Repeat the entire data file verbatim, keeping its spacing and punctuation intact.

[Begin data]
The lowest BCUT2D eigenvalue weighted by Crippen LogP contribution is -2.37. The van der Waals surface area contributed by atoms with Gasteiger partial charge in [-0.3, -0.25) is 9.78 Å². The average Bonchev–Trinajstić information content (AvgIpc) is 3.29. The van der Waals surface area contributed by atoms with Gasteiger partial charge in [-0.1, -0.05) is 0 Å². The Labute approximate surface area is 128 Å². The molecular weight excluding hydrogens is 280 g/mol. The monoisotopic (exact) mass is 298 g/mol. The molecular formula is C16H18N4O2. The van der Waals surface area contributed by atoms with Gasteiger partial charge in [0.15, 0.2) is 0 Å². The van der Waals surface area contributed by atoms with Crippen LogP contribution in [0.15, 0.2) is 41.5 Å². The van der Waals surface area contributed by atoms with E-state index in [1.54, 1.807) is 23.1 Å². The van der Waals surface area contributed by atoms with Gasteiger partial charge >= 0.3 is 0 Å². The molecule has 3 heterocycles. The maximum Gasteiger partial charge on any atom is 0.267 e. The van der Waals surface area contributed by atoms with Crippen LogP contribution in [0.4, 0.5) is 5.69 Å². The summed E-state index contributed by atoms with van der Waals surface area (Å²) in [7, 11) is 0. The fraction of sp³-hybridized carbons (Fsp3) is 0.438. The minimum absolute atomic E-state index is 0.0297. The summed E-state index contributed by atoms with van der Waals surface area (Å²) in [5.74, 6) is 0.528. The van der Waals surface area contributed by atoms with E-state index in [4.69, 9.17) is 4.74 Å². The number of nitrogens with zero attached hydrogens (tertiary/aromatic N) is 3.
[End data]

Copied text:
The lowest BCUT2D eigenvalue weighted by Crippen LogP contribution is -2.37. The van der Waals surface area contributed by atoms with Gasteiger partial charge in [-0.3, -0.25) is 9.78 Å². The average Bonchev–Trinajstić information content (AvgIpc) is 3.29. The van der Waals surface area contributed by atoms with Gasteiger partial charge in [-0.1, -0.05) is 0 Å². The Labute approximate surface area is 128 Å². The molecular weight excluding hydrogens is 280 g/mol. The monoisotopic (exact) mass is 298 g/mol. The molecular formula is C16H18N4O2. The van der Waals surface area contributed by atoms with Gasteiger partial charge in [0.15, 0.2) is 0 Å². The van der Waals surface area contributed by atoms with Crippen LogP contribution in [0.15, 0.2) is 41.5 Å². The van der Waals surface area contributed by atoms with E-state index in [1.54, 1.807) is 23.1 Å². The van der Waals surface area contributed by atoms with Gasteiger partial charge >= 0.3 is 0 Å². The molecule has 3 heterocycles. The maximum Gasteiger partial charge on any atom is 0.267 e. The van der Waals surface area contributed by atoms with Crippen LogP contribution in [0.4, 0.5) is 5.69 Å². The summed E-state index contributed by atoms with van der Waals surface area (Å²) in [7, 11) is 0. The fraction of sp³-hybridized carbons (Fsp3) is 0.438. The minimum absolute atomic E-state index is 0.0297. The summed E-state index contributed by atoms with van der Waals surface area (Å²) in [5.74, 6) is 0.528. The van der Waals surface area contributed by atoms with E-state index in [4.69, 9.17) is 4.74 Å². The number of nitrogens with zero attached hydrogens (tertiary/aromatic N) is 3.